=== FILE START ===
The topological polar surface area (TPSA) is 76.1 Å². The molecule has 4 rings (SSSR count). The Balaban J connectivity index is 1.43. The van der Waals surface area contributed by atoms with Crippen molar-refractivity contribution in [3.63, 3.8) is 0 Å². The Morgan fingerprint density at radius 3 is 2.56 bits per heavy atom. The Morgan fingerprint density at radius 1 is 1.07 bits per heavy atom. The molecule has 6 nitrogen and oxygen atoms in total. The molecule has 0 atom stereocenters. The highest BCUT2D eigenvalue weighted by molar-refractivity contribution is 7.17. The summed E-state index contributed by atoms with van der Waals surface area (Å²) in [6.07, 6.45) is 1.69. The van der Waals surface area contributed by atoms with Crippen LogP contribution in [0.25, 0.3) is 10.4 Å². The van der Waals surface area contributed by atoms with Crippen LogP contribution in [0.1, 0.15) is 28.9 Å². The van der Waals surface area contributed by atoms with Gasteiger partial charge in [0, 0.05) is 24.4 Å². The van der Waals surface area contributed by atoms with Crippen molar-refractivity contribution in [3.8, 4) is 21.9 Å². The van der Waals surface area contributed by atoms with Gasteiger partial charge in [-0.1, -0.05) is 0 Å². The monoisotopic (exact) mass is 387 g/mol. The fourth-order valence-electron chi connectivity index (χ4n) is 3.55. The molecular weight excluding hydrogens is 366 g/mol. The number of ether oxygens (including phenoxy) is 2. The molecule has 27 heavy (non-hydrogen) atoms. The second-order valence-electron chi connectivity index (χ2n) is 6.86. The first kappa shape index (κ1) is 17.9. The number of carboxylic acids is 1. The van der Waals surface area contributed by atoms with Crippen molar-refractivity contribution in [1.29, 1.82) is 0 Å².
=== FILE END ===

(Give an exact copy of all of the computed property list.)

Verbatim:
The topological polar surface area (TPSA) is 76.1 Å². The molecule has 4 rings (SSSR count). The Balaban J connectivity index is 1.43. The van der Waals surface area contributed by atoms with Crippen molar-refractivity contribution in [3.63, 3.8) is 0 Å². The Morgan fingerprint density at radius 3 is 2.56 bits per heavy atom. The Morgan fingerprint density at radius 1 is 1.07 bits per heavy atom. The molecule has 6 nitrogen and oxygen atoms in total. The molecule has 0 atom stereocenters. The highest BCUT2D eigenvalue weighted by molar-refractivity contribution is 7.17. The summed E-state index contributed by atoms with van der Waals surface area (Å²) in [6.07, 6.45) is 1.69. The van der Waals surface area contributed by atoms with Crippen LogP contribution in [0.25, 0.3) is 10.4 Å². The van der Waals surface area contributed by atoms with Crippen LogP contribution in [0.1, 0.15) is 28.9 Å². The van der Waals surface area contributed by atoms with Gasteiger partial charge in [0, 0.05) is 24.4 Å². The van der Waals surface area contributed by atoms with Crippen molar-refractivity contribution in [3.8, 4) is 21.9 Å². The van der Waals surface area contributed by atoms with Gasteiger partial charge in [-0.1, -0.05) is 0 Å². The monoisotopic (exact) mass is 387 g/mol. The fourth-order valence-electron chi connectivity index (χ4n) is 3.55. The molecular weight excluding hydrogens is 366 g/mol. The number of ether oxygens (including phenoxy) is 2. The molecule has 27 heavy (non-hydrogen) atoms. The second-order valence-electron chi connectivity index (χ2n) is 6.86. The first kappa shape index (κ1) is 17.9. The number of carboxylic acids is 1. The van der Waals surface area contributed by atoms with Crippen molar-refractivity contribution in [1.29, 1.82) is 0 Å².